A frequency analysis of behavior components of the serotonin syndrome produced by p-chloroamphetamine

Charles L. Kutscher, Bryan K. Yamamoto

Research output: Contribution to journalArticlepeer-review

12 Scopus citations


A time-sampling frequency analysis was made of criterion behaviors following injection of 2.5-10 mg/kg dosages of p-chloroamphetamine (PCA). Stereotypic behaviors (forepaw treading, circling, head weaving and inching) increased with increasing dosages and normal behaviors (grooming, rearing, and instances of inactivity) decreased. Composite scores of stereotypic behavior were a positive, linear function of PCA dosage. Composite scores of normal behavior showed near maximal inhibition at 5 mg/kg. Splayed hindlimbs is a reliable and sensitive indicator of PCA action, but vocalization, tremors, diarrhea and autonomic signs are not. Preinjection of PCA strongly attenuated the PCA-induced syndrome, as expected, since the preinjection should deplete brain serotonin and reduce the amount released by the second PCA injection.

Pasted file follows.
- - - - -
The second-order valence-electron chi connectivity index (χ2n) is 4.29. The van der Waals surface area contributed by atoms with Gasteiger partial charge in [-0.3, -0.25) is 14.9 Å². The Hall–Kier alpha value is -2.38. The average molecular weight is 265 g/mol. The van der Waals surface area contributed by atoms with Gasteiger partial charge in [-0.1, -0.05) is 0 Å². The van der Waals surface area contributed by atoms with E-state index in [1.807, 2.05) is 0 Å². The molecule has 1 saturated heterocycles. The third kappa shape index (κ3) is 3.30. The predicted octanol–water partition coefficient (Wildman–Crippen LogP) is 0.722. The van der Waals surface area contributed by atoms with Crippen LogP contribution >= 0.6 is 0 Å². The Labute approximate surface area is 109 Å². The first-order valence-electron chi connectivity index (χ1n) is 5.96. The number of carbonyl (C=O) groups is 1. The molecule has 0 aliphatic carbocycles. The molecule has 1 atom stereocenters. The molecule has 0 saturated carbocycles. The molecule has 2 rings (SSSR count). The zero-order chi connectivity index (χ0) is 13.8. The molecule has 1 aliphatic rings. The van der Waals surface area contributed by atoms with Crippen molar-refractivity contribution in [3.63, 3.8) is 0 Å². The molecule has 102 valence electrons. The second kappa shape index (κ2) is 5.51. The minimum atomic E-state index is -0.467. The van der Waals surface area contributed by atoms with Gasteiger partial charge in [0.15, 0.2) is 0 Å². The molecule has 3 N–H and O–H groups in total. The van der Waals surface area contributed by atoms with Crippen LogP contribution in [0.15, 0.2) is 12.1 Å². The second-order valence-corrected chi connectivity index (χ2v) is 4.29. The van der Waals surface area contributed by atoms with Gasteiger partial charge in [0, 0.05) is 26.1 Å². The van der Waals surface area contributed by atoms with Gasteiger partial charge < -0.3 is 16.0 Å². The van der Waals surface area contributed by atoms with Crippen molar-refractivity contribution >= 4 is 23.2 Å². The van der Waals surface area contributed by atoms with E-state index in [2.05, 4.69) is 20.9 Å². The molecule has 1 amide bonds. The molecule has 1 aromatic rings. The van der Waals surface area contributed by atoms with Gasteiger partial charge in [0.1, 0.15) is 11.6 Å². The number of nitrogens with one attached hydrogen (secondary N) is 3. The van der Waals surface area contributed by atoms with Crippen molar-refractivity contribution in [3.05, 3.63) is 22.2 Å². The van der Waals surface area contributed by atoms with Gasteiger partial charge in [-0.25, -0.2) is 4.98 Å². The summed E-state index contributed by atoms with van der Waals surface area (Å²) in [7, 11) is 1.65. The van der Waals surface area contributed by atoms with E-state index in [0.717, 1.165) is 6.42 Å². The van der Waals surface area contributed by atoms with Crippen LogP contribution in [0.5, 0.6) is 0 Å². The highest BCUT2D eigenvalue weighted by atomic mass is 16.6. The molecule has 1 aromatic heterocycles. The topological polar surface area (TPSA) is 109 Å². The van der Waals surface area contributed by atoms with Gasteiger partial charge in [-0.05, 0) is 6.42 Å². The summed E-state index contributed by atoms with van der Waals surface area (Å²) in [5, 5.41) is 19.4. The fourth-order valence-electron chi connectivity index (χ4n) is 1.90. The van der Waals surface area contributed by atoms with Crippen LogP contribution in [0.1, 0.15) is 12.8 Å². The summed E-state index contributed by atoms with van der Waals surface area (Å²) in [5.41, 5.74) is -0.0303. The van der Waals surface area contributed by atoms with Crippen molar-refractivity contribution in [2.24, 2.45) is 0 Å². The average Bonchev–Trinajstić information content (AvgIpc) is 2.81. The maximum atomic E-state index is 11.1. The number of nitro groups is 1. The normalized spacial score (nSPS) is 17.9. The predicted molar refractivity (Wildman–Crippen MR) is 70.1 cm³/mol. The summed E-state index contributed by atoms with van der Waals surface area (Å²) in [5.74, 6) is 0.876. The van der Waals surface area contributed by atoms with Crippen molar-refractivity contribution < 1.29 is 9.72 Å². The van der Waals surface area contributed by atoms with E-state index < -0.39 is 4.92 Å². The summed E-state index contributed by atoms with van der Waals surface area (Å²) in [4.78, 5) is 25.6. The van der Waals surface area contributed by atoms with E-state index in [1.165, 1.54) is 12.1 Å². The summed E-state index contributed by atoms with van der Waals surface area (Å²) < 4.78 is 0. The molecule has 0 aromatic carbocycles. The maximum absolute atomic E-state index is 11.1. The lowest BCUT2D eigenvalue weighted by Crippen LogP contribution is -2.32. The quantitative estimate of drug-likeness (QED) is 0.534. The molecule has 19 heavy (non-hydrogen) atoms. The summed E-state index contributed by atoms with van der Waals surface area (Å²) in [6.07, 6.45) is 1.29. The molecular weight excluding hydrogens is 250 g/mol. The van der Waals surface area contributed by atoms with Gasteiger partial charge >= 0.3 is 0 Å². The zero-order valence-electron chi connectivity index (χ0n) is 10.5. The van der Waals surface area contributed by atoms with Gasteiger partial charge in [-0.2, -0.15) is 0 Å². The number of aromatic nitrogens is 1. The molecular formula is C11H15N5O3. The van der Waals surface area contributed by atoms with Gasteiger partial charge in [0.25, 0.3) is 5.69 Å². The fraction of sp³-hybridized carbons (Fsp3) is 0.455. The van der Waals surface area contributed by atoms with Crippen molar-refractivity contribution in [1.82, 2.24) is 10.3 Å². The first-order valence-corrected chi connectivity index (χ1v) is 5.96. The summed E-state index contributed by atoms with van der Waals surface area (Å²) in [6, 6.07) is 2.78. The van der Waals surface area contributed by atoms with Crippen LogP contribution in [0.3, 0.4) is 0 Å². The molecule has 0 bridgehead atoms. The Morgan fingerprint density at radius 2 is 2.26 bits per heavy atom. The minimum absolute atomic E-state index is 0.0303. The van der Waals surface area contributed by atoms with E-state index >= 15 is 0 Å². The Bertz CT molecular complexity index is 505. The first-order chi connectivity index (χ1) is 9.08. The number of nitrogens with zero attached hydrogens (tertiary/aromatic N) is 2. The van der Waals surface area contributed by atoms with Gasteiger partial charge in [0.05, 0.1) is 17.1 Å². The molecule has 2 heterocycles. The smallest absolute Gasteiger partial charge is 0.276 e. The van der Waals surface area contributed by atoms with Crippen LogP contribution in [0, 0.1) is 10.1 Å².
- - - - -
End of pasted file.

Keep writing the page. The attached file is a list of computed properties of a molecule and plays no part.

Original languageEnglish (US)
Pages (from-to)611-616
Number of pages6
JournalPharmacology, Biochemistry and Behavior
Issue number6
StatePublished - Dec 1979
Externally publishedYes


  • Halogenated amphetamine
  • Neurotransmitters
  • Serotonin
  • Stereotypy
  • p-Chloroamphetamine (PCA)

ASJC Scopus subject areas

  • Biochemistry
  • Toxicology
  • Pharmacology
  • Clinical Biochemistry
  • Biological Psychiatry
  • Behavioral Neuroscience

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